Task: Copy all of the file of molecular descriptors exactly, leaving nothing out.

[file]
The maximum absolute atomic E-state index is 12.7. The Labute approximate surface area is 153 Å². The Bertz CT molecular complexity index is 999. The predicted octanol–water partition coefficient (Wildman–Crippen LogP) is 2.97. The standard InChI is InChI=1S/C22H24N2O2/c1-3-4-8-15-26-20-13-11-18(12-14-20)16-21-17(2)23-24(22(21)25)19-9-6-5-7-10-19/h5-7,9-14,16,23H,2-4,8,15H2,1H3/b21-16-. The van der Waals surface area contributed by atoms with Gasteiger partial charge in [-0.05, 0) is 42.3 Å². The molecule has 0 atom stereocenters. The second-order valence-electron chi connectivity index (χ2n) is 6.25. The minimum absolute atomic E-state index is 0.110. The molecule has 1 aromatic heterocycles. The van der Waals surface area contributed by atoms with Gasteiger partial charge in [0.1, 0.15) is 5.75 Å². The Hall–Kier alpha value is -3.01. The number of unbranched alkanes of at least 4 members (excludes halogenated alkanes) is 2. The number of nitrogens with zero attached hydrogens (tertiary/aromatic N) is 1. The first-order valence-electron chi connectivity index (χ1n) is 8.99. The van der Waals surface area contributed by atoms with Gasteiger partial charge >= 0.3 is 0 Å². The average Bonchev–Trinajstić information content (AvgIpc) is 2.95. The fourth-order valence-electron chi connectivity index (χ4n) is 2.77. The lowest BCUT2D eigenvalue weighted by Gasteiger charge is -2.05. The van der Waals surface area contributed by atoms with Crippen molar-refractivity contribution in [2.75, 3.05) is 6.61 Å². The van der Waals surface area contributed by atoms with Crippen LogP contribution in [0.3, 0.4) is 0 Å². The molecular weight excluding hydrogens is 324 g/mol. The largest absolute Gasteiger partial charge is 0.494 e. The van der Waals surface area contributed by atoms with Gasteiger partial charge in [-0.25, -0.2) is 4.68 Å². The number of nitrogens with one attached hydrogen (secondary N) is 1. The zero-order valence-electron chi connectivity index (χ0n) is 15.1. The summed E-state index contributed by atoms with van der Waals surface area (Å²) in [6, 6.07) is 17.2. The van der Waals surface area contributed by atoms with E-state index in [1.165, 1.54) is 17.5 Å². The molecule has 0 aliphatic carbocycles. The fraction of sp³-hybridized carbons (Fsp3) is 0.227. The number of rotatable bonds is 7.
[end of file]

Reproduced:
The maximum absolute atomic E-state index is 12.7. The Labute approximate surface area is 153 Å². The Bertz CT molecular complexity index is 999. The predicted octanol–water partition coefficient (Wildman–Crippen LogP) is 2.97. The standard InChI is InChI=1S/C22H24N2O2/c1-3-4-8-15-26-20-13-11-18(12-14-20)16-21-17(2)23-24(22(21)25)19-9-6-5-7-10-19/h5-7,9-14,16,23H,2-4,8,15H2,1H3/b21-16-. The van der Waals surface area contributed by atoms with Gasteiger partial charge in [-0.05, 0) is 42.3 Å². The molecule has 0 atom stereocenters. The second-order valence-electron chi connectivity index (χ2n) is 6.25. The minimum absolute atomic E-state index is 0.110. The molecule has 1 aromatic heterocycles. The van der Waals surface area contributed by atoms with Gasteiger partial charge in [0.1, 0.15) is 5.75 Å². The Hall–Kier alpha value is -3.01. The number of unbranched alkanes of at least 4 members (excludes halogenated alkanes) is 2. The number of nitrogens with zero attached hydrogens (tertiary/aromatic N) is 1. The first-order valence-electron chi connectivity index (χ1n) is 8.99. The van der Waals surface area contributed by atoms with Gasteiger partial charge >= 0.3 is 0 Å². The average Bonchev–Trinajstić information content (AvgIpc) is 2.95. The fourth-order valence-electron chi connectivity index (χ4n) is 2.77. The lowest BCUT2D eigenvalue weighted by Gasteiger charge is -2.05. The van der Waals surface area contributed by atoms with Crippen molar-refractivity contribution in [2.75, 3.05) is 6.61 Å². The van der Waals surface area contributed by atoms with Crippen LogP contribution in [0.3, 0.4) is 0 Å². The molecular weight excluding hydrogens is 324 g/mol. The largest absolute Gasteiger partial charge is 0.494 e. The van der Waals surface area contributed by atoms with Gasteiger partial charge in [-0.25, -0.2) is 4.68 Å². The number of nitrogens with one attached hydrogen (secondary N) is 1. The zero-order valence-electron chi connectivity index (χ0n) is 15.1. The summed E-state index contributed by atoms with van der Waals surface area (Å²) in [6, 6.07) is 17.2. The van der Waals surface area contributed by atoms with E-state index in [1.165, 1.54) is 17.5 Å². The molecule has 0 aliphatic carbocycles. The fraction of sp³-hybridized carbons (Fsp3) is 0.227. The number of rotatable bonds is 7.